That wasn't a mistake he was quoting what should have been released. What we ended up with instead was a typical "oh shit" product released well past its efficiency curve.

Good news is they have already released an RX480 embedded solution that consumes 95w TDP for the entire board to include the memory and at full desktop GPU speed. That is again what gives further food to this fire. Yet again AMD was horribly let down by GloFo and is forced to release something that is nowhere near what they bragged about in the press. This is bad for EVERYONE.

Also some food for thought for you. Would you consider the Gigabyte X99M-gaming 5 to be a modern motherboard? Two different boards with two different brands sets of 480's and neither could run crossfire at stock settings stable. Mind you these were in two completely different machines with different power supplies, processors, ram, SSD etc. Same exact over drawn issue. Luckily modern boards just shut off instead of catching on fire like the ones of old do. This problem was with the drivers released in 2017 so it is post power fix. The problem still exists, the driver fix was nothing more than a bandaid. Remember they were drawing 6.7A off of the 12v rail which exceeds the 5.5A spec. After 16.7.1 they draw 5.6A off of the 12v rail of the motherboard which...drum roll please....STILL EXCEEDS SPEC.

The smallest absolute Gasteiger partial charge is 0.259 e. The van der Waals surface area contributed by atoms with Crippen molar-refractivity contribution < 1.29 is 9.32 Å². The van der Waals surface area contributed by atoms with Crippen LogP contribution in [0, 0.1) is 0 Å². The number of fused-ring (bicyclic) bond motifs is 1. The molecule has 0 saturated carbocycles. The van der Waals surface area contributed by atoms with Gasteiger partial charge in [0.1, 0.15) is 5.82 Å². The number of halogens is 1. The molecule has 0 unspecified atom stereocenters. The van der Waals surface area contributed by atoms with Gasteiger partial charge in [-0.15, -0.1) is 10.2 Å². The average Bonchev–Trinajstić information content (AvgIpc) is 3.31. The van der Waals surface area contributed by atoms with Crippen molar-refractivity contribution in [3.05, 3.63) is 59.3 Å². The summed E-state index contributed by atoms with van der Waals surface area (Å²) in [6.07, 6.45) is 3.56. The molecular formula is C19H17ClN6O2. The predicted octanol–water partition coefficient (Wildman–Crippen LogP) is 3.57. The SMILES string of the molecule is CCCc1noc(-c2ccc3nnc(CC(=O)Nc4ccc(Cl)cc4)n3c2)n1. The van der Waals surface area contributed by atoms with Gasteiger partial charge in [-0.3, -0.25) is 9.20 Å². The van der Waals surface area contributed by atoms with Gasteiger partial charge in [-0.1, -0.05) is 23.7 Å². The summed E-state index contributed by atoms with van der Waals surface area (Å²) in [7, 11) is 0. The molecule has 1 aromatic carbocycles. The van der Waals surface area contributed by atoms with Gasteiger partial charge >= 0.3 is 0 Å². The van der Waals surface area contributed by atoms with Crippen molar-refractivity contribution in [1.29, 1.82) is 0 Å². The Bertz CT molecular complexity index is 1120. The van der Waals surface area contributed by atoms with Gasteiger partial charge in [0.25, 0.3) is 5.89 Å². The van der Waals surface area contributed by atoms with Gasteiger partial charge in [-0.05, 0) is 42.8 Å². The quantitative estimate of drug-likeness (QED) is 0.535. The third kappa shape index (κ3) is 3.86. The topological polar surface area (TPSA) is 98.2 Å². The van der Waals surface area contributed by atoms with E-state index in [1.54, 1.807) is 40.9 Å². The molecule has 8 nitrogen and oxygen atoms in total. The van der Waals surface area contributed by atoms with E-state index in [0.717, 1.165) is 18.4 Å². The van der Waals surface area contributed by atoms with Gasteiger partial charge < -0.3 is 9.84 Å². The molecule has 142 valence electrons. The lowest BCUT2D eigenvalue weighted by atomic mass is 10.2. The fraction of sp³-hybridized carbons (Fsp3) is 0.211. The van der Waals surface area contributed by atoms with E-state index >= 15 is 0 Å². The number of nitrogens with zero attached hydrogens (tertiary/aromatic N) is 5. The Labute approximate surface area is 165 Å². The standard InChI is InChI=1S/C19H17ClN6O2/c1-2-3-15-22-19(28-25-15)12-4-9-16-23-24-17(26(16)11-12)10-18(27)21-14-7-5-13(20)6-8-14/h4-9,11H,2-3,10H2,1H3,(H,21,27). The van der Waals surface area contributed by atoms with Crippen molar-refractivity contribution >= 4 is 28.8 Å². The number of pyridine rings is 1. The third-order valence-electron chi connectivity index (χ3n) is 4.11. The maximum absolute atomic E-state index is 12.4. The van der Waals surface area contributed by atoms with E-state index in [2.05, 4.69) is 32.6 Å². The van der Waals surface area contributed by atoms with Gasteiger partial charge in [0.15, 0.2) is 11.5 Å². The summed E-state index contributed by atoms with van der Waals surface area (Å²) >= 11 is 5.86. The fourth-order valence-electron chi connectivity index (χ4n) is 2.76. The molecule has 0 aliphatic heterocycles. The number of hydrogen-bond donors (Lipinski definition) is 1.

The card design literally looks like it should draw 95, cooler is barely adequate at 150w, absolutely excellent at 95w however. With the powerplan of the reference card that puts 47w off of the mobo and 47w off of the PCI-e 6 pin. Both of those numbers are normal and well within spec. This yet again points towards a card that should have been 95w and was designed to be 95w, but GloFo failed to deliver yields that were that efficient and we got what we got.

Take your freaking blinders off.
Posted on Reply
#61
Kanan
cdawall, post: 3625355, member: 28601"
That wasn't a mistake he was quoting what should have been released. What we ended up with instead was a typical "oh shit" product released well past its efficiency curve.